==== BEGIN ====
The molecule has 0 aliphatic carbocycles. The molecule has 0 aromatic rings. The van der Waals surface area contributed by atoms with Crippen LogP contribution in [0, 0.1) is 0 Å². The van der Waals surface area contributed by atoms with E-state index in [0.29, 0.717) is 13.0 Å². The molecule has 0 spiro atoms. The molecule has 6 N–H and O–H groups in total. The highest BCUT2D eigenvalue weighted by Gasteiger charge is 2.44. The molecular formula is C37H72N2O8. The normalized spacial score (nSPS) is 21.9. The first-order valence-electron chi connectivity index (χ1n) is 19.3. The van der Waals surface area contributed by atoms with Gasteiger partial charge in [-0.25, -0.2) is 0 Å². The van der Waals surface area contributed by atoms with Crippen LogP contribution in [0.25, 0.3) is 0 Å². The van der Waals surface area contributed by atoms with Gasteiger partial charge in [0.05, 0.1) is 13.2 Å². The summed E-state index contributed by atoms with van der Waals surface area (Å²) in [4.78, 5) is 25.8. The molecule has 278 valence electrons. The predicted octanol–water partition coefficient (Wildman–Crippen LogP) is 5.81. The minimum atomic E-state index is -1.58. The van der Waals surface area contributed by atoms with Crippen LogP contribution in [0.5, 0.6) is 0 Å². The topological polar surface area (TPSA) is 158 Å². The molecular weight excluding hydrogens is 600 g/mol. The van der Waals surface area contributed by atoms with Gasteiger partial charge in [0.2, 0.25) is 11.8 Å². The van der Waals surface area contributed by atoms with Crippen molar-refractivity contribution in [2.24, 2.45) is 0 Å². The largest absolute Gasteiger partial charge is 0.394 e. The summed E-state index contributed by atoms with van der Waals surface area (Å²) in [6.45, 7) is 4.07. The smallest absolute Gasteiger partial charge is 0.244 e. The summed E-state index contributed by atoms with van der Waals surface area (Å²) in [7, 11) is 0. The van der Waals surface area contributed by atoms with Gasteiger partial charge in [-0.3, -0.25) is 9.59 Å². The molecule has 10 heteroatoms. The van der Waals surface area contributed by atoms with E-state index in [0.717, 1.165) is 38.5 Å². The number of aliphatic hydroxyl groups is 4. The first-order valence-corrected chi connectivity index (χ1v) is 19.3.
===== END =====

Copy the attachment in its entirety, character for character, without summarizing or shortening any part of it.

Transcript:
The molecule has 0 aliphatic carbocycles. The molecule has 0 aromatic rings. The van der Waals surface area contributed by atoms with Crippen LogP contribution in [0, 0.1) is 0 Å². The van der Waals surface area contributed by atoms with E-state index in [0.29, 0.717) is 13.0 Å². The molecule has 0 spiro atoms. The molecule has 6 N–H and O–H groups in total. The highest BCUT2D eigenvalue weighted by Gasteiger charge is 2.44. The molecular formula is C37H72N2O8. The normalized spacial score (nSPS) is 21.9. The first-order valence-electron chi connectivity index (χ1n) is 19.3. The van der Waals surface area contributed by atoms with Gasteiger partial charge in [-0.25, -0.2) is 0 Å². The van der Waals surface area contributed by atoms with Crippen LogP contribution in [0.25, 0.3) is 0 Å². The van der Waals surface area contributed by atoms with Gasteiger partial charge in [0.05, 0.1) is 13.2 Å². The summed E-state index contributed by atoms with van der Waals surface area (Å²) in [4.78, 5) is 25.8. The molecule has 278 valence electrons. The predicted octanol–water partition coefficient (Wildman–Crippen LogP) is 5.81. The minimum atomic E-state index is -1.58. The van der Waals surface area contributed by atoms with Crippen LogP contribution in [0.5, 0.6) is 0 Å². The topological polar surface area (TPSA) is 158 Å². The molecular weight excluding hydrogens is 600 g/mol. The van der Waals surface area contributed by atoms with Gasteiger partial charge in [0.2, 0.25) is 11.8 Å². The van der Waals surface area contributed by atoms with Crippen molar-refractivity contribution in [2.24, 2.45) is 0 Å². The largest absolute Gasteiger partial charge is 0.394 e. The summed E-state index contributed by atoms with van der Waals surface area (Å²) in [6.45, 7) is 4.07. The smallest absolute Gasteiger partial charge is 0.244 e. The summed E-state index contributed by atoms with van der Waals surface area (Å²) in [7, 11) is 0. The van der Waals surface area contributed by atoms with Gasteiger partial charge in [-0.3, -0.25) is 9.59 Å². The molecule has 10 heteroatoms. The van der Waals surface area contributed by atoms with E-state index in [0.717, 1.165) is 38.5 Å². The number of aliphatic hydroxyl groups is 4. The first-order valence-corrected chi connectivity index (χ1v) is 19.3.